During a ten-day tournament, umpires and athletes have a chance to acclimatise and get used to the time zone they are working in. This is not the case with the Pro League. The umpires will arrive one or two days ahead of the match and then depart almost immediately afterwards. For van Bunge a swift return home is an important factor right now as he became a father in February, but for umpire development, all the FIH Pro league umpires are conscious that they need to discuss umpiring issues and developments.

To ensure that the umpires still receive feedback and maintain the sense of camaraderie that the ‘third team’ is renowned for, the umpires and umpire managers working within the FIH Pro League spend a lot of time studying video clips of matches and engaging in online discussions.  

It is a challenge of which van Bunge is very mindful: “The challenge to have all the umpires from all over the world on the same page and ensuring each game is umpired in a consistent manner can be challenging but we are doing very well. Hopefully we can meet up once or twice a year as a group of umpires to discuss the games with each other in the future.”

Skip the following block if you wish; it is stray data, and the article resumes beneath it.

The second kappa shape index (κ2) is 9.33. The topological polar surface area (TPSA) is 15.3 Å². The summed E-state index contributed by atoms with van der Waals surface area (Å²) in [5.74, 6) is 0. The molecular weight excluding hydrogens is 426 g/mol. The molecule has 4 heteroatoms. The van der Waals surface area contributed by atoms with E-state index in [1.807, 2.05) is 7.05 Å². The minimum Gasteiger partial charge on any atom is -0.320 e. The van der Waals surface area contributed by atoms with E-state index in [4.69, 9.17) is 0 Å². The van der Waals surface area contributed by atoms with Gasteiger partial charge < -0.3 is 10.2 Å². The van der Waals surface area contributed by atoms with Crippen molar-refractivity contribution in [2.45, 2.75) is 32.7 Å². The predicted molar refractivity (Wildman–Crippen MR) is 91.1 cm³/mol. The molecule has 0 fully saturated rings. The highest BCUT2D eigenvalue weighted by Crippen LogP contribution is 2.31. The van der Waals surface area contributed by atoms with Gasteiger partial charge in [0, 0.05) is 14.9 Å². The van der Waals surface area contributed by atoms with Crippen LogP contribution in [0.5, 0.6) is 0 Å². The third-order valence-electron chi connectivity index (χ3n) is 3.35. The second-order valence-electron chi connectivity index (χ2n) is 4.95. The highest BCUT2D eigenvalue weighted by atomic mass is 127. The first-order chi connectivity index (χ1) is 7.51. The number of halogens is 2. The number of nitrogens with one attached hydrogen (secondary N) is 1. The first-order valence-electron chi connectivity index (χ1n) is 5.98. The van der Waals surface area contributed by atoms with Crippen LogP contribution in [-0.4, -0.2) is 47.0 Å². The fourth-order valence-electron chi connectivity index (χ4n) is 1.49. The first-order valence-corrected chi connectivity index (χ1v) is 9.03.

The umpire is also aware of the need for continuity in developing top level umpires. Making sure that umpires are in the public eye, via social media, is key to this. “I strongly believe that it is our responsibility, as Pro League umpires, to make sure that in five year’s time the next generation of umpires is ready to umpire these kind of high level games.

“The way to do that is to talk with the young, ambitious umpires and inspire them with our experiences. We must understand that in every stadium maybe five to ten potential umpires are watching us. How cool is it that after the game we can meet up with them or share our story on social media? The game need ambitious umpires.”


Official FIH Pro League Site

Great Britain hockey women set to test Tokyo heat ahead of Olympic defence

By Richard Bright

Head’s up: Great Britain’s Nick Catlin in action at Rio 2016 (World Sport Pics)

Olympians competing in next summer’s Games in Tokyo have been ranked in order of how likely they are to get sunburn.

Researchers calculated the average sun exposure for 144 outdoor competitions set to take place in Japan next year.

Weather concerns have been cited after a record heat wave hit the Japanese capital last summer, with one area near Tokyo recording temperatures of 41.1C.